She's sitting on a bench outside the nursing home smoking a Tareyton. Mom wears her classic get-up: Loose, old, yet elegant vanilla slacks, her dun-colored rain coat and, especially since the hair loss, a light blue silk scarf with a faded floral design. She left her glasses inside but that's okay, she'll see them when they come over the fence across the Main Street, which is more of highway now but still crossable; people slow down for her. She walks with a certain haughtiness and dignity. That haughtiness disappears after one tall can of Miller High Life, but she can only get beer on her side of the highway, at the convenience store a block away run by a "very nice Indian man," she says.
She is patient. Some times it takes all morning before one or two come over the fence. She's waiting for golf balls. The home sits directly across from the Oysterville Marina Gold Course. The fence is about eight feet high, but the golfers here are mostly amateurs and it's surprising how many balls get shanked right over the fence. With luck, they bounce across the highway and Mom doesn't have to risk her neck to get one. But she still has to walk across the busy road and stand by the fence waving at the golfers. Some know her. They give her a dollar for each ball she returns. It's the mid-1980s and that's enough to get one tall Miller High Life.
Her best day came in early June that year when there was some fundraiser tournament. She returned eight golf balls, enough for a pint AND a tall beer and still enough for the next day's eye-opener. She got very drunk very quickly: It never used to be like that; not back in the little house on Second Avenue where she would sit with Annie Mae in the tiny apartment back of Dad's shop and drink Four Roses in big kitchen tumblers, all day. The nurses, who loved her, pick her up off the pavement outside, put her in a wheelchair and roll her back to her room where they minister to her cuts and bruises saying, "Oh, Sally, look what you've gone and done to yourself again, tsk tsk."
She always fell when she got really drunk, that much I know, because I would find her on the kitchen or bathroom floor after school. I'd clean her up and carry her to bed. It was important to have her in bed before Dad got home, because then there'd be hell to pay -- especially if he was only half drunk. Otherwise, there'd be the usual harangue about what a rum-dum my mother was, even as he sat there in a drunken rage himself drinking one Schaeffer after another until he went out to his shop; later he'd be snoring in the dim light, sitting in the old leather arm chair his daddy once napped in.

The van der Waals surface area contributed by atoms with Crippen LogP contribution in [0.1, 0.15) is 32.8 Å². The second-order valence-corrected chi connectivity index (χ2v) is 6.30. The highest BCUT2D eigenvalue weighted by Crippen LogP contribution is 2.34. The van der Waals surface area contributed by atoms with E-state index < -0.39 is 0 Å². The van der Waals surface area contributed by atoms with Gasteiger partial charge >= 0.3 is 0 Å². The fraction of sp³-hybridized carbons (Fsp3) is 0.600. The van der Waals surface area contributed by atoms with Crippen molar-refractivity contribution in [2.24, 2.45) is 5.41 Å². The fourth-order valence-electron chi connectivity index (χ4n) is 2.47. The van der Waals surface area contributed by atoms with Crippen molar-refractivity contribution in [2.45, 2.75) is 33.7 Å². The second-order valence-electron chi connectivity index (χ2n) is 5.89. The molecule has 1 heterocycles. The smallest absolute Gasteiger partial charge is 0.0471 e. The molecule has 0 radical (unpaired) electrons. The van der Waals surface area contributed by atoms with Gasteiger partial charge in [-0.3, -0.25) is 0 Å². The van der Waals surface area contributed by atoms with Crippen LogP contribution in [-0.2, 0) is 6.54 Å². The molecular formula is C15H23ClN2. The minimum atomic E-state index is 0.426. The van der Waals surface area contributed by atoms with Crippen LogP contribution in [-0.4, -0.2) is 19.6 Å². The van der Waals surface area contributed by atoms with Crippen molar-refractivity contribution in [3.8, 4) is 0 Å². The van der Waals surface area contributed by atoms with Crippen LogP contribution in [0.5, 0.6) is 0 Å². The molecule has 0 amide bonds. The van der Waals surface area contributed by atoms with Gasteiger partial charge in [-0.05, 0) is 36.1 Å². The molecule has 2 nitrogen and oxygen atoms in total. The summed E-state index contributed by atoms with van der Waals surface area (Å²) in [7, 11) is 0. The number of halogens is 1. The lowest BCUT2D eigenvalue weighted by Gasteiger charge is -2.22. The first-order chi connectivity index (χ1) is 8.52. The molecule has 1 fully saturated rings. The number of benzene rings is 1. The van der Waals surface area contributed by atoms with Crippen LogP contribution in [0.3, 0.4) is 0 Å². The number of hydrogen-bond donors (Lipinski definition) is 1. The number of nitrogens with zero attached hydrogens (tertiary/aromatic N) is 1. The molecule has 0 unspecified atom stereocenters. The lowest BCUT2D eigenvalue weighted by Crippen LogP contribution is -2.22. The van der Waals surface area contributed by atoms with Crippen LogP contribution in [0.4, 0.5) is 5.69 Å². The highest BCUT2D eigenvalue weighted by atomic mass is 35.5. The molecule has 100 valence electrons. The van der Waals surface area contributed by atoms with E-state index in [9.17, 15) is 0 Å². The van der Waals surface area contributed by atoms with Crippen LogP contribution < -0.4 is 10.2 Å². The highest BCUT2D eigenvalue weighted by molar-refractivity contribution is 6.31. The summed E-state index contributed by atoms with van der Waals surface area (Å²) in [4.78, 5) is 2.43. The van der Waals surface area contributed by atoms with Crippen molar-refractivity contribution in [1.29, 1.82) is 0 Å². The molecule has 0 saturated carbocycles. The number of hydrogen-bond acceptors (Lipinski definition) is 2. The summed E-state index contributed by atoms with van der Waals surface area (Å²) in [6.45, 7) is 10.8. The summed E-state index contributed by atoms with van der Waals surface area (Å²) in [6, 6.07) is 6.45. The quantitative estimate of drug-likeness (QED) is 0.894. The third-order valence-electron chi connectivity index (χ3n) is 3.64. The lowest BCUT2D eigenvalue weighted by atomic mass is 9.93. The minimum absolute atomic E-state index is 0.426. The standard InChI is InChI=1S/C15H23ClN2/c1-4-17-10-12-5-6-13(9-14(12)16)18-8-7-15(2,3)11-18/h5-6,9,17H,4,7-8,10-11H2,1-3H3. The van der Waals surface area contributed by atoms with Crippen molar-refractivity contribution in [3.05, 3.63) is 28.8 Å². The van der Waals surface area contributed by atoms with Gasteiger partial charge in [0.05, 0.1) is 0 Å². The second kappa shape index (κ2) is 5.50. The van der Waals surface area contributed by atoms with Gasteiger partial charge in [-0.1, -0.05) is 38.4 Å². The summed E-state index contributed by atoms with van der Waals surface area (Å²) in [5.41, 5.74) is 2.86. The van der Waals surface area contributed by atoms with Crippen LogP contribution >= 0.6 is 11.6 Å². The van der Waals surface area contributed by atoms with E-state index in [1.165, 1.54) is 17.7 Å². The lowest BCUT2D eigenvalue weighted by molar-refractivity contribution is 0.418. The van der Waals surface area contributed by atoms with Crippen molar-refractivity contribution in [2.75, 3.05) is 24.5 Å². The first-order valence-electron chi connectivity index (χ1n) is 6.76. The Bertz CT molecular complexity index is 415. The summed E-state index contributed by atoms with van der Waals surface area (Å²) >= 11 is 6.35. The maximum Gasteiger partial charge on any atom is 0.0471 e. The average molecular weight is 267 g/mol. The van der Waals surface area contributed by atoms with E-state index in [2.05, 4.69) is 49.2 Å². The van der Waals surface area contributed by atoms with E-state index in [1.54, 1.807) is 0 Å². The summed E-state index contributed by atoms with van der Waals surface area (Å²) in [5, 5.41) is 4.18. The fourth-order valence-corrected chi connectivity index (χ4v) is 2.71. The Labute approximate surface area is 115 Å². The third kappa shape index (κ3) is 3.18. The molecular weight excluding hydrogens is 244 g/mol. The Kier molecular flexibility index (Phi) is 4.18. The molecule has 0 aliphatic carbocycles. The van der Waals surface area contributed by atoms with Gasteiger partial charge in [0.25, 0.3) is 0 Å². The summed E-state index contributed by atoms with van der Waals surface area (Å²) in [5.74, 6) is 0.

One thing about him: As drunk as he got, that man never stumbled or fell down. He was built like the tanks he commanded at the Armory; he quit the National Guard three years shy of full military retirement, because he believed Mom was fucking the Colonel. He believed in it so strongly that when I was born, it took weeks before he would accept me as his son. My Aunt Charlotte said that was a no-brainer because one look at my hands and you knew I was his kid. "You had his hands and his big carpenter thumbs," she said. I also had his liver, but that's another story.
When he was being a beserker, I was suddenly not his kid. He tried that queer talk on me he pulled on my brother to humiliate him; my poor brother: On the short side, short-sighted, with delicate features. Ah, but don't corner that kid. He could be feral. One beserker night when Dad cut the wires to all the appliances and lifted and dropped the huge cabinet Magnavox so it cracked, then grabbed a carving knife and took Mom and Sister hostage, my brother confronted him. Dad wanted me to cross the room and join his prisoners. My brother, facing a madman with a knife, collared me, and told my father that if he came anywhere near me, he'd have to use that knife on him. Dougie was ferocious and he meant what he said. There was a stand-off and Dad backed down. He lay the knife on the cedar sideboard. He let Mom and Sister go. He asked Dougie to please let me hug him; he started crying. The next morning I was sitting on his lap at his big oak desk. He was sweet and I remember the stunned look he had on his face; he couldn't remember what he'd done but he knew it was bad because of the TV. There was red stuff on his tee-shirt. I asked him what it was. "Paint, son. It's just paint." I believed him. He was my dad again and not a crazy man. It was paint.
Mom got two golf balls that day, the day I started writing about. That was pretty good. The guys on the course knew her. They called her "Golf Ball Sally" and, one of them, probably a little drunk gave her five dollars for one ball. "A tip for Gold Ball Sally!" he declared in his banana yellow Alligator shirt. That was her name, Sally. She married Albert. They were Bert and Sally. They had three children: Douglas, Roberta and me, Franklin Albert. Good g-d they tried their best. Me and Roberta are still here. That means they are, too. Even Dougie, who sought his escape from Dad in Vietnam. It was not a wise escape route.
– August 23, 2014